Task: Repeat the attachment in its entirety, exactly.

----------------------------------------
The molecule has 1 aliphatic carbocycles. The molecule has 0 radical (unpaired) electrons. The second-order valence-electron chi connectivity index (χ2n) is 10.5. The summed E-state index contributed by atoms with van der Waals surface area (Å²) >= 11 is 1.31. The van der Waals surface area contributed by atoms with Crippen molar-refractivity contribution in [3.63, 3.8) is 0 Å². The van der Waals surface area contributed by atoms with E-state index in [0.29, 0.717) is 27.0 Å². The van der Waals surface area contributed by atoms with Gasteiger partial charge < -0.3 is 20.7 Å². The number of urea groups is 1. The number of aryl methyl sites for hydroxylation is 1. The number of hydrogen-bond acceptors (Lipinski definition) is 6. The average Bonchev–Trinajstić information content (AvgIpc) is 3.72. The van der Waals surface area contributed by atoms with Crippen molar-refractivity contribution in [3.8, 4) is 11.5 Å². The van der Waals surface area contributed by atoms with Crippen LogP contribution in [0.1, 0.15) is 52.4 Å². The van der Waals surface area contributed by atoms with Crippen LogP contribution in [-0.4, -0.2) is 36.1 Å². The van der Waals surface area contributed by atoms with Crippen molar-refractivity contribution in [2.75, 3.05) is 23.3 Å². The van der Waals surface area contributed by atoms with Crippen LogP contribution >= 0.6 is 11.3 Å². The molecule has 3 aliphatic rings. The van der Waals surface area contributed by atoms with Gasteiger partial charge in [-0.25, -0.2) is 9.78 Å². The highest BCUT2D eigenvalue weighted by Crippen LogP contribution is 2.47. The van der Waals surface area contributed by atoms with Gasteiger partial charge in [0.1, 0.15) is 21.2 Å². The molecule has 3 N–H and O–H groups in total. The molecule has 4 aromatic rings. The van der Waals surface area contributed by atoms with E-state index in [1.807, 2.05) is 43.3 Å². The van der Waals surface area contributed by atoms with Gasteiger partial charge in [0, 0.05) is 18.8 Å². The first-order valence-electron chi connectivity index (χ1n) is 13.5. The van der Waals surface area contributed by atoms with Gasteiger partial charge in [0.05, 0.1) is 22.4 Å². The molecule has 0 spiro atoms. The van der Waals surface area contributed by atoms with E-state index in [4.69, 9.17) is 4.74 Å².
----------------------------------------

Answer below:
The molecule has 1 aliphatic carbocycles. The molecule has 0 radical (unpaired) electrons. The second-order valence-electron chi connectivity index (χ2n) is 10.5. The summed E-state index contributed by atoms with van der Waals surface area (Å²) >= 11 is 1.31. The van der Waals surface area contributed by atoms with Crippen molar-refractivity contribution in [3.63, 3.8) is 0 Å². The van der Waals surface area contributed by atoms with E-state index in [0.29, 0.717) is 27.0 Å². The van der Waals surface area contributed by atoms with Gasteiger partial charge < -0.3 is 20.7 Å². The number of urea groups is 1. The number of aryl methyl sites for hydroxylation is 1. The number of hydrogen-bond acceptors (Lipinski definition) is 6. The average Bonchev–Trinajstić information content (AvgIpc) is 3.72. The van der Waals surface area contributed by atoms with Crippen molar-refractivity contribution in [3.8, 4) is 11.5 Å². The van der Waals surface area contributed by atoms with Crippen LogP contribution in [0.1, 0.15) is 52.4 Å². The van der Waals surface area contributed by atoms with Crippen LogP contribution in [-0.4, -0.2) is 36.1 Å². The van der Waals surface area contributed by atoms with Crippen molar-refractivity contribution in [2.75, 3.05) is 23.3 Å². The van der Waals surface area contributed by atoms with Crippen LogP contribution >= 0.6 is 11.3 Å². The molecule has 3 aliphatic rings. The van der Waals surface area contributed by atoms with Gasteiger partial charge in [-0.25, -0.2) is 9.78 Å². The highest BCUT2D eigenvalue weighted by Crippen LogP contribution is 2.47. The van der Waals surface area contributed by atoms with Gasteiger partial charge in [0.1, 0.15) is 21.2 Å². The molecule has 3 N–H and O–H groups in total. The molecule has 4 aromatic rings. The van der Waals surface area contributed by atoms with E-state index in [1.807, 2.05) is 43.3 Å². The van der Waals surface area contributed by atoms with Gasteiger partial charge in [0, 0.05) is 18.8 Å². The first-order valence-electron chi connectivity index (χ1n) is 13.5. The van der Waals surface area contributed by atoms with Gasteiger partial charge in [0.05, 0.1) is 22.4 Å². The molecule has 0 spiro atoms. The van der Waals surface area contributed by atoms with E-state index in [4.69, 9.17) is 4.74 Å².